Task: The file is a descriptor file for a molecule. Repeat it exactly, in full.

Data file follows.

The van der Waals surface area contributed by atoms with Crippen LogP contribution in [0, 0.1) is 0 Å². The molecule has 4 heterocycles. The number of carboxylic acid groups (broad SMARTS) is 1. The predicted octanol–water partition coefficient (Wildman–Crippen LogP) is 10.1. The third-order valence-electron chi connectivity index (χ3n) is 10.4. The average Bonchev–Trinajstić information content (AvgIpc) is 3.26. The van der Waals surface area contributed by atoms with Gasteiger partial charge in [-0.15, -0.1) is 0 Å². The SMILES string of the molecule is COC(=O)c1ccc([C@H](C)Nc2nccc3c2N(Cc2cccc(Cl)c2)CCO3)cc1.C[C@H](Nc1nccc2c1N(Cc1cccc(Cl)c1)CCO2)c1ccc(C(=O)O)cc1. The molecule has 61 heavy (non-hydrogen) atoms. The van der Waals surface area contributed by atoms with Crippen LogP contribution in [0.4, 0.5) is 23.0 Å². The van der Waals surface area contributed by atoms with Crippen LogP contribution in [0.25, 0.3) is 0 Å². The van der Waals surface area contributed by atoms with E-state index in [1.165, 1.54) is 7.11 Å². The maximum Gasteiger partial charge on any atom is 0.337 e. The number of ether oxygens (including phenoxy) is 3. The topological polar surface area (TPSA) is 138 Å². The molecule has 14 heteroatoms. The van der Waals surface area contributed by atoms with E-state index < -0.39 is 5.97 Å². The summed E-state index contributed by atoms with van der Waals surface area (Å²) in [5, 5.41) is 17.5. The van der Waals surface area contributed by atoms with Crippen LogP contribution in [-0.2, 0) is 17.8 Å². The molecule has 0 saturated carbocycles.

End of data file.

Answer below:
The van der Waals surface area contributed by atoms with Crippen LogP contribution in [0, 0.1) is 0 Å². The molecule has 4 heterocycles. The number of carboxylic acid groups (broad SMARTS) is 1. The predicted octanol–water partition coefficient (Wildman–Crippen LogP) is 10.1. The third-order valence-electron chi connectivity index (χ3n) is 10.4. The average Bonchev–Trinajstić information content (AvgIpc) is 3.26. The van der Waals surface area contributed by atoms with Gasteiger partial charge in [-0.15, -0.1) is 0 Å². The SMILES string of the molecule is COC(=O)c1ccc([C@H](C)Nc2nccc3c2N(Cc2cccc(Cl)c2)CCO3)cc1.C[C@H](Nc1nccc2c1N(Cc1cccc(Cl)c1)CCO2)c1ccc(C(=O)O)cc1. The molecule has 61 heavy (non-hydrogen) atoms. The van der Waals surface area contributed by atoms with Crippen LogP contribution in [0.4, 0.5) is 23.0 Å². The van der Waals surface area contributed by atoms with Crippen LogP contribution in [0.25, 0.3) is 0 Å². The van der Waals surface area contributed by atoms with E-state index in [1.165, 1.54) is 7.11 Å². The maximum Gasteiger partial charge on any atom is 0.337 e. The number of ether oxygens (including phenoxy) is 3. The topological polar surface area (TPSA) is 138 Å². The molecule has 14 heteroatoms. The van der Waals surface area contributed by atoms with E-state index < -0.39 is 5.97 Å². The summed E-state index contributed by atoms with van der Waals surface area (Å²) in [5, 5.41) is 17.5. The van der Waals surface area contributed by atoms with Crippen LogP contribution in [-0.2, 0) is 17.8 Å². The molecule has 0 saturated carbocycles.